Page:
Sexual Behavior in the Human Male and Sexual Behavior in the Human Female misrepresented the sexual habits and practices of Americans because Kinsey's interviewees were so unrepresentative. That is why Kinsey, who found many of his homosexual subjects in prisons or bars, could manage to characterize a group acknowledged for its strong influence in the arts and the universities as barely able to graduate from high school. Even at the time Sexual Behavior in the Human Male was published, many critics -- among them the literary critic Lionel Trilling -- smelled something wrong with its conclusions. Friedan, a former graduate student in psychology who had taken courses with scholars known for their quantitative work, ought to have been suspicious as well, given her familiarity with research methodology. Her nonetheless easy acceptance of Kinsey's biased sampling makes one wonder about her own sampling. In the preface to her book she wrote that she was stimulated to undertake the project by a questionnaire she had administered to her Smith College classmates fifteen years after graduation, which revealed "a strange discrepancy between the reality of our lives as women and the image to which we were trying to conform." But Friedan had relied on the same survey to paint a far more positive picture of suburban life in at least one magazine article that preceded the publication of The Feminine Mystique. Her sense that the suburbs were populated by bored housewives turning themselves into sexual vampires seems about as realistic as Kinsey's portrayal of fairly frequent sexual interaction between people and animals. The invented sexuality of Mead's Samoa became in The Feminine Mystique the invented sexuality of suburban America. One may have been pictured as happy and the other as sad. Yet neither, for better or worse, actually existed.

Bruno Bettelheim also turned out to be a very complicated case. Like Kinsey, Bettelheim led a private life radically in contrast with his public image. In The Creation of Dr. B: A Biography of Bruno Bettelheim (1997), Richard Pollak discusses the many liberties Bettelheim took with the truth, from inventing academic credentials to qualify for his first teaching position to, allegedly, plagiarizing in his book on fairy tales. No misrepresentation was more serious than Bettelheim's self-portrayal as a patient, caring professional committed to overcoming the mental disorders or the deeply rooted psychological problems of the children he observed and treated at his Orthogenic School. In reality, as Pollak makes clear, Bettelheim was a petty tyrant whose insistence that parents were often to blame for their children's problems became an excuse for abusive behavior.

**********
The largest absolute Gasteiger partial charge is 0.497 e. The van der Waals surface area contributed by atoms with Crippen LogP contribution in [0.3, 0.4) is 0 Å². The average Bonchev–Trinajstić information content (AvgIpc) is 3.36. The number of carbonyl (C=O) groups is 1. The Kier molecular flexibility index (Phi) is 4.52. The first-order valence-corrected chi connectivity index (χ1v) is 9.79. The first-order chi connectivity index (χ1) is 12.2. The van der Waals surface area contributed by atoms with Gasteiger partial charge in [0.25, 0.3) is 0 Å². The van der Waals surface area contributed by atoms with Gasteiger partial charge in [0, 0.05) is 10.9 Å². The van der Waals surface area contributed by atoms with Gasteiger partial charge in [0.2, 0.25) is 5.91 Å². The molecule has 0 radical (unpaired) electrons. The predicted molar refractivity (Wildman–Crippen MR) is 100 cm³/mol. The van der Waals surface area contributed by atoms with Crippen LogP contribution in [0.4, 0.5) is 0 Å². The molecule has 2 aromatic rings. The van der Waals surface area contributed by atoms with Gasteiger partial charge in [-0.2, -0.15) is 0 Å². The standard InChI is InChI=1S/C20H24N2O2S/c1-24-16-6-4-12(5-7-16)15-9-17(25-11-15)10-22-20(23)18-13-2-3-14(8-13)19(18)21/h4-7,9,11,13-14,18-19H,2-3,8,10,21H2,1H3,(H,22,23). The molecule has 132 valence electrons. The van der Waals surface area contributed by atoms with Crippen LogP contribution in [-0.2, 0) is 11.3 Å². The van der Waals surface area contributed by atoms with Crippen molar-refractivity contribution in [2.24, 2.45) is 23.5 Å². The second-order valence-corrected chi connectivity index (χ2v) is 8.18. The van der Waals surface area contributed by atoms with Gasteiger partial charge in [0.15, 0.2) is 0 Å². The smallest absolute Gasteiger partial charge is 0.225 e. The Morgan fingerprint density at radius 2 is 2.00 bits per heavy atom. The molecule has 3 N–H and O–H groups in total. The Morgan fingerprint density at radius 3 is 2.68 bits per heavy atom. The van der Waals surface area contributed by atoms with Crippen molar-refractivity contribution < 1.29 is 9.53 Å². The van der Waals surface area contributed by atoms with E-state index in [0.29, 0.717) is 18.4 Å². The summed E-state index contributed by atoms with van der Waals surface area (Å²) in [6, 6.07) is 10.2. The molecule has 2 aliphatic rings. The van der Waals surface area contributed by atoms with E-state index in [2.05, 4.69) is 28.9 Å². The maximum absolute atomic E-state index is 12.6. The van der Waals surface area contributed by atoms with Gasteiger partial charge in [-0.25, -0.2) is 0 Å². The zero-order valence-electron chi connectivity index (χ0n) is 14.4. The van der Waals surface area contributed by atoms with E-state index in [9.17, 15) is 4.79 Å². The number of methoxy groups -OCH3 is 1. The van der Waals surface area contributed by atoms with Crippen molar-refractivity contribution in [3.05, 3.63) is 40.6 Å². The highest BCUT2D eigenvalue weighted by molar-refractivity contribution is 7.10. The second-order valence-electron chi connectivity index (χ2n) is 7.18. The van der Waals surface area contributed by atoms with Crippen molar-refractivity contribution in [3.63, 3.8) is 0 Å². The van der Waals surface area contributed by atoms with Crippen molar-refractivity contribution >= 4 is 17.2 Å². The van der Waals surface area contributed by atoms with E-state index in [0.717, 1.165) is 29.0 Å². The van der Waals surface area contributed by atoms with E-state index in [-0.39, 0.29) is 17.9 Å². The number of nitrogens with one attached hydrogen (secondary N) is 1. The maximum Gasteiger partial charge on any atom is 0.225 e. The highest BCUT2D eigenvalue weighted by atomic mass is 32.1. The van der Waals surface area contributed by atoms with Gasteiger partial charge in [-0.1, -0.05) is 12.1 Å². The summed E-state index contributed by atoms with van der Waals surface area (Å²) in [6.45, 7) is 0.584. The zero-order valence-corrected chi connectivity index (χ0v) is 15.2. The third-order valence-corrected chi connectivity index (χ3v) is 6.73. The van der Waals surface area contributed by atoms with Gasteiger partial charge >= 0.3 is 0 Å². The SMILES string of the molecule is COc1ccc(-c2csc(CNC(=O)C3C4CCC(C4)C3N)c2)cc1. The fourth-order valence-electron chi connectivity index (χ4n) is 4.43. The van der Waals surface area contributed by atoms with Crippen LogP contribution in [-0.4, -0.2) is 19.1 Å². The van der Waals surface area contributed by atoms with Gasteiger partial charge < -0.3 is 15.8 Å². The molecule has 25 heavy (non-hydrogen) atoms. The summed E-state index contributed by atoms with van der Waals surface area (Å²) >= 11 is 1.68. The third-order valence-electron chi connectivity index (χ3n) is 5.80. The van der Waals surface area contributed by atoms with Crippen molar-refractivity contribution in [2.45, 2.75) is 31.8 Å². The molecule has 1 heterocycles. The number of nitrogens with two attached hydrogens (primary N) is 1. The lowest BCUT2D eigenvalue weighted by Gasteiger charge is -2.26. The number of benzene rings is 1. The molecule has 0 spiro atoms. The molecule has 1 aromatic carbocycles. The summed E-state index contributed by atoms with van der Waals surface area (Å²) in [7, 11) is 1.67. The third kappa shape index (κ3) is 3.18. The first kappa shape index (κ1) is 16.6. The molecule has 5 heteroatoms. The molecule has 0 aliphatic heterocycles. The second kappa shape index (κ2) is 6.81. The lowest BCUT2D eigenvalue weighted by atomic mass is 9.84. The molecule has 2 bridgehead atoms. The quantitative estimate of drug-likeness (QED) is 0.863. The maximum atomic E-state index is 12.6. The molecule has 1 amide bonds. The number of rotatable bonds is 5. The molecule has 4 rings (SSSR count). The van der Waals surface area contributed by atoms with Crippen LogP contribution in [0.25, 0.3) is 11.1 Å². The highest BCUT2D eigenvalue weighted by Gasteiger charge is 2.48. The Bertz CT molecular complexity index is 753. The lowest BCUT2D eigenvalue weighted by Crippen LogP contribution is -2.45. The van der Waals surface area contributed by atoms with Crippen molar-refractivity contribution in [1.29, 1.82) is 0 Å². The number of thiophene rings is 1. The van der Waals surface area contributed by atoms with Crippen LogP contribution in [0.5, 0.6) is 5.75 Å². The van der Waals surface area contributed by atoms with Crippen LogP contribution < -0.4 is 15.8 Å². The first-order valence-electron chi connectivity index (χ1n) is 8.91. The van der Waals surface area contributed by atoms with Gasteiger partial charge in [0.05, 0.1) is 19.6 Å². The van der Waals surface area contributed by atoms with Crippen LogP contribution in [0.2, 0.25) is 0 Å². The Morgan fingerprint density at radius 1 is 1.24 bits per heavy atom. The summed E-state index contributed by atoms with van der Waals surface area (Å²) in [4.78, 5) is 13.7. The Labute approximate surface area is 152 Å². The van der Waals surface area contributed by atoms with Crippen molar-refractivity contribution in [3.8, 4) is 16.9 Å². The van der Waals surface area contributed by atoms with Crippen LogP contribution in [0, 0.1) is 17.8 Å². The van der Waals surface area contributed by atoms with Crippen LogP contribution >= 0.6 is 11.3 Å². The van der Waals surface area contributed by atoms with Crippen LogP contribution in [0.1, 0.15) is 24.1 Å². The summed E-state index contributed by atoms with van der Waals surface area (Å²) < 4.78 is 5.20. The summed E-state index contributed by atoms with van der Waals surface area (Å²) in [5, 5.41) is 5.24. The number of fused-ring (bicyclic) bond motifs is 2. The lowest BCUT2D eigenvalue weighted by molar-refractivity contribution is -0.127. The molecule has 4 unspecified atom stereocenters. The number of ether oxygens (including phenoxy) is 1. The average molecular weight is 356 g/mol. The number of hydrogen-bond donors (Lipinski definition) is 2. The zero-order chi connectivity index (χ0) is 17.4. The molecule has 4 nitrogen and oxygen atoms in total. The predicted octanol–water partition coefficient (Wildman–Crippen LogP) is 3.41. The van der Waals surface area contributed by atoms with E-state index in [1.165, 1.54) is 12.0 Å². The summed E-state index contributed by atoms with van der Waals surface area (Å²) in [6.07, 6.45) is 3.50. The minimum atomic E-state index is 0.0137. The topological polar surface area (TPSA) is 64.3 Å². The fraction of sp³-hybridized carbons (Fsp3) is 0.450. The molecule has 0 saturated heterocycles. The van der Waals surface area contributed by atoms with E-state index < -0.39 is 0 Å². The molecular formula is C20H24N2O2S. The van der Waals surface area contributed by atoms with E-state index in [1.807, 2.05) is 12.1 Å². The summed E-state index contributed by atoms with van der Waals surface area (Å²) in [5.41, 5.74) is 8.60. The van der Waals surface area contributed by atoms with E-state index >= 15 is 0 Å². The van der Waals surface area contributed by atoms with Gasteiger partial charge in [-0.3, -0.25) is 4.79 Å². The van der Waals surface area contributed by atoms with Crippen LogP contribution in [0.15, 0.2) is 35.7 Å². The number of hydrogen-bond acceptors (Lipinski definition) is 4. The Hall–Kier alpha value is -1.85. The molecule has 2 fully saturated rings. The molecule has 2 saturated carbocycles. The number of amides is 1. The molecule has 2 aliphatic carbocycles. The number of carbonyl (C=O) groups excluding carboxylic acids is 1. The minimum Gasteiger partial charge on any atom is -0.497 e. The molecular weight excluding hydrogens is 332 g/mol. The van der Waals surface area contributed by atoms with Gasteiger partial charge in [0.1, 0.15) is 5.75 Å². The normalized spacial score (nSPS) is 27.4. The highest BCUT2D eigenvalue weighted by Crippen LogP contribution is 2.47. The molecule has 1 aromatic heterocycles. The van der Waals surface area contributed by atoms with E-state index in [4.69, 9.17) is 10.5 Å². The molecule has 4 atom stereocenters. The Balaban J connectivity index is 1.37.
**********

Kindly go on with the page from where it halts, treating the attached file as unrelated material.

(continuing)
Bettelheim's authority as an expert in the psychology of extreme situations was derived from his accounts of his experiences at Dachau and Buchenwald. Were those accounts also fabricated? At the edges they certainly were. In his discussion of the camps Bettelheim was less than forthright about the bribes his family and friends paid to help obtain his release, and about the fact that neither camp was a death camp. Of course, these are quibbles; there is no doubt that what he witnessed ranks among the most brutal episodes in history.